1705 De Fer map of Spain and Portugal

L'Espagne et le Portugal par N. De Fer Geographe de sa Majesté Catolique. - Main View

1705 De Fer map of Spain and Portugal


Rare, Separately Issued.


L'Espagne et le Portugal par N. De Fer Geographe de sa Majesté Catolique.
  1705 (dated)     18.75 x 24 in (47.625 x 60.96 cm)     1 : 2094760


This is a beautiful example of Nicholas De Fer's 1705 map of Spain and Portugal, including the Balearic islands and part of the North African coast. Typical of De Fer's work, the map is superbly detailed, while remaining restrained and elegant in its decoration.
A Closer Look
The map's toponymy is granular in detail; rivers are copious and attractively rendered. Mountains are indicated pictorially. The kingdoms of Portugal and Spain are distinguished with engraved borders. Spain is divided into new and old Castille, Andalusia, the kingdoms of Granada and Murcia, Valencia, Catalonia, Navarre, Asturias, and Leon. Three attractive cartouches present the map's title, the map's scales, and a table noting the latitude and longitude of Madrid, Lisbon, Barcelona, Cadiz, Bilbao, the capes of Finisterre and St. Vincent, the strait of Gibraltar, Tangier, and Ceuta.
Publication History and Census
This map was separately published in 1705, although it occasionally appeared in later composite atlases. It was published by De Fer from his office on Quai de l'Horloge, Paris, and was engraved by Pieter Starckman. Only a handful of examples have appeared on the market. The map is neglected by institutional collections: we see only three examples listed in OCLC.


Nicholas de Fer (1646 - October 25, 1720) was a French cartographer and publisher, the son of cartographer Antoine de Fer. He apprenticed with the Paris engraver Louis Spirinx, producing his first map, of the Canal du Midi, at 23. When his father died in June of 1673 he took over the family engraving business and established himself on Quai de L'Horloge, Paris, as an engraver, cartographer, and map publisher. De Fer was a prolific cartographer with over 600 maps and atlases to his credit. De Fer's work, though replete with geographical errors, earned a large following because of its considerable decorative appeal. In the late 17th century, De Fer's fame culminated in his appointment as Geographe de le Dauphin, a position that offered him unprecedented access to the most up to date cartographic information. This was a partner position to another simultaneously held by the more scientific geographer Guillaume De L'Isle, Premier Geograph de Roi. Despite very different cartographic approaches, De L'Isle and De Fer seem to have stepped carefully around one another and were rarely publicly at odds. Upon his death of old age in 1720, Nicolas was succeeded by two of his sons-in-law, who also happened to be brothers, Guillaume Danet (who had married his daughter Marguerite-Geneviève De Fer), and Jacques-François Bénard (Besnard) Danet (husband of Marie-Anne De Fer), and their heirs, who continued to publish under the De Fer imprint until about 1760. It is of note that part of the De Fer legacy also passed to the engraver Remi Rircher, who married De Fer's third daughter, but Richer had little interest in the business and sold his share to the Danet brothers in 1721. More by this mapmaker...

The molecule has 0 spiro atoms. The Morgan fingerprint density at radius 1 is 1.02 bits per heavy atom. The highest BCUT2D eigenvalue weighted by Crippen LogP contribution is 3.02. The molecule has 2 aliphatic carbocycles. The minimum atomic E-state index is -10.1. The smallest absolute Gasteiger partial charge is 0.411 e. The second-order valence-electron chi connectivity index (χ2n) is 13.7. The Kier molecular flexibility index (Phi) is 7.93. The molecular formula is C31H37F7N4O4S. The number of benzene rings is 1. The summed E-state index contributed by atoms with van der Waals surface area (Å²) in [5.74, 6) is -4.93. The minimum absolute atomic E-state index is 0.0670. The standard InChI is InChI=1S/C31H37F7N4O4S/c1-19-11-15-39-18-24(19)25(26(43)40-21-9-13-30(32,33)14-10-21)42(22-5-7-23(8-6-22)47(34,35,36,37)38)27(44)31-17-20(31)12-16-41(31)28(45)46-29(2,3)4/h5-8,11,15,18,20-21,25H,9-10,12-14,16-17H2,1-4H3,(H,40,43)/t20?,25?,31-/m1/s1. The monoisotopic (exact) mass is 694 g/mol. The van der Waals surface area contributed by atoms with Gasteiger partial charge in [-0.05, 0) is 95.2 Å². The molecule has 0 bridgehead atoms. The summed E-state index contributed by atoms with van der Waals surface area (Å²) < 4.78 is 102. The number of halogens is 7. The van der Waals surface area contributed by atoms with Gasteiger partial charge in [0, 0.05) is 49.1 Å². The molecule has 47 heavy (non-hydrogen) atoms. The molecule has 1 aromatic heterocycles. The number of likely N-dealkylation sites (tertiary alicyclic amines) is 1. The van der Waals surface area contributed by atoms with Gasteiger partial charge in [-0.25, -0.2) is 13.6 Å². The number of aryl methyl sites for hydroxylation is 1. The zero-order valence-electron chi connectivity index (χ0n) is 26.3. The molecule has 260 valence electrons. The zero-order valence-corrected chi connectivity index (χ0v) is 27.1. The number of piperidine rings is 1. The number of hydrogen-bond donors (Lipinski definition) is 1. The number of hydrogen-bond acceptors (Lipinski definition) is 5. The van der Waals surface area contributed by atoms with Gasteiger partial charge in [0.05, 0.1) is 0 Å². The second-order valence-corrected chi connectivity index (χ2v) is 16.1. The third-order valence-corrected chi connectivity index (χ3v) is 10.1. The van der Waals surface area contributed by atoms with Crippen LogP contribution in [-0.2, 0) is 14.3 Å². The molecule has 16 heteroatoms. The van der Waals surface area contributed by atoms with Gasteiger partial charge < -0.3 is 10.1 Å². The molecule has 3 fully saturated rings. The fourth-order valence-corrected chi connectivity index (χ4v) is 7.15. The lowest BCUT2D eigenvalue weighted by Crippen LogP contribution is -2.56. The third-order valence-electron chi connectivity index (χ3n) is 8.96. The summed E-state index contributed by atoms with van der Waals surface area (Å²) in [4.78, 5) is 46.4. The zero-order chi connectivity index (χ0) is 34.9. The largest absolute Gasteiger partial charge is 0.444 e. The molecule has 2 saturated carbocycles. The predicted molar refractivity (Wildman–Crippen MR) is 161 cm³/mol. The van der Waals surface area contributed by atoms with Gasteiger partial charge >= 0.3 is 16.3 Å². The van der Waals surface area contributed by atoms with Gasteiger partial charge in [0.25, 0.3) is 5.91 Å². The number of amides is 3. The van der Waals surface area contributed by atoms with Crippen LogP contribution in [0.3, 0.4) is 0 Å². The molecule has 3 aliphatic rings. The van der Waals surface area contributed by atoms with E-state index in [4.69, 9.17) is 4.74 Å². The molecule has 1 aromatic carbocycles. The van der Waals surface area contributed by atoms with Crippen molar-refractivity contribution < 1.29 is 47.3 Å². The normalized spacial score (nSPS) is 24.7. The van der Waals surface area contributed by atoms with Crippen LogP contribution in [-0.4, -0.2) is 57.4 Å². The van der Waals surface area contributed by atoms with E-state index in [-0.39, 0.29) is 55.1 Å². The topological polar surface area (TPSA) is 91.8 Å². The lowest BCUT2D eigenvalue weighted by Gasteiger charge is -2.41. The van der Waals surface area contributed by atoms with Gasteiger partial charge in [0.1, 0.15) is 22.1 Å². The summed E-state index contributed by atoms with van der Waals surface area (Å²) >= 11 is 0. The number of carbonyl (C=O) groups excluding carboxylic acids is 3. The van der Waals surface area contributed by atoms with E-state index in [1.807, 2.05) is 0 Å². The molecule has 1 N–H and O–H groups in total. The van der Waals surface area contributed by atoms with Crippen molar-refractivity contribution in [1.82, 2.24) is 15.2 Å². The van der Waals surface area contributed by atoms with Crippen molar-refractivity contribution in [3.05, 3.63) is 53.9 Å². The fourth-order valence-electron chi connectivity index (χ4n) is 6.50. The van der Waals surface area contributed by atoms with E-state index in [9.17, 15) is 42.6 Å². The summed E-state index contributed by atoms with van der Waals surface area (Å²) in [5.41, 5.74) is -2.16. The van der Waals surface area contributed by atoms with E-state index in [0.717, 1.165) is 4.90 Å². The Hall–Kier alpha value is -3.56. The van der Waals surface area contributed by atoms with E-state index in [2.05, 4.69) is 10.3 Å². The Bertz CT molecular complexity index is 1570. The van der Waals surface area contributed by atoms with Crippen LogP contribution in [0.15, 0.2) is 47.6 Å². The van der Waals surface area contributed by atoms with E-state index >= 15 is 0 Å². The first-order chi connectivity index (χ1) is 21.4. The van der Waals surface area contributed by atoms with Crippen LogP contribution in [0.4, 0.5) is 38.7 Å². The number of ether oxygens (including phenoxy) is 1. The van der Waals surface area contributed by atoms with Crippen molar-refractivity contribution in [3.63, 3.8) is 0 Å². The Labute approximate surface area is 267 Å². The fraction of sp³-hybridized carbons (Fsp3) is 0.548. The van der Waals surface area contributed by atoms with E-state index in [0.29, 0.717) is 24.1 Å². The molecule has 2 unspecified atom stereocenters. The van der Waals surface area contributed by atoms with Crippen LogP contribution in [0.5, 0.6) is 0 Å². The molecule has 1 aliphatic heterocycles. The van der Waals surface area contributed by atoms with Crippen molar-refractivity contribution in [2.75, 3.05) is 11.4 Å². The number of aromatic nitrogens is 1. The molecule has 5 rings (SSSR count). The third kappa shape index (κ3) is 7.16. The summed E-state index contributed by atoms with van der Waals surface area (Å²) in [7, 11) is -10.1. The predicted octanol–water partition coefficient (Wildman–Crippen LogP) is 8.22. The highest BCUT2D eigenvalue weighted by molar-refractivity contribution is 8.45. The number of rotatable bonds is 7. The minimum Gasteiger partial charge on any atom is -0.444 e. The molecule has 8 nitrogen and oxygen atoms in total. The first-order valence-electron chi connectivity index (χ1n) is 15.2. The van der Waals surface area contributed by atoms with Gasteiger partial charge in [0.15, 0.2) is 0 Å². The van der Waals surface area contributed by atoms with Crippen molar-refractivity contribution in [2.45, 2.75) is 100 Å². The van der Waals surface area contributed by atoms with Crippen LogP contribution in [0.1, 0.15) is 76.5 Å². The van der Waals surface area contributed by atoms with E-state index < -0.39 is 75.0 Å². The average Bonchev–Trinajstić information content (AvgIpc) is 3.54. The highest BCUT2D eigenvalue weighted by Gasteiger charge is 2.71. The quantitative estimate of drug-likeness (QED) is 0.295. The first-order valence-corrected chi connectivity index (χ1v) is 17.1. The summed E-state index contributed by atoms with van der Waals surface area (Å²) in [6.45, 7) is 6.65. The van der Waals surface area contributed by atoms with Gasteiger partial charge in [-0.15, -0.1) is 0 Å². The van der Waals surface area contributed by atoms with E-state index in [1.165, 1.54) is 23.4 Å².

Pieter Starckman (fl. c. 1680 - 1730), a.k.a Peter or Petrus, was a Dutch engraver active in the late 17th and early 18th centuries. Starckman was likely born in Amsterdam in March of 1655, the son of Steven Starckman and Atalijntge van Oostijnen. During much of his career he was active in the Hague, but some records suggested that in the early 18th century he held a royal appoint in France as Graveur du Roy en Geograpie, Fortifications et Marines. Starckman engraved for numerous cartographers as well as on his own account, usually signing his work as 'P. Starckman'. He collaborated with the finest mapmakers of his day, including De Fer and De L'Isle. Learn More...


Very good. Filled wormholes in bottom margin. Traces of old color.


OCLC 764059891.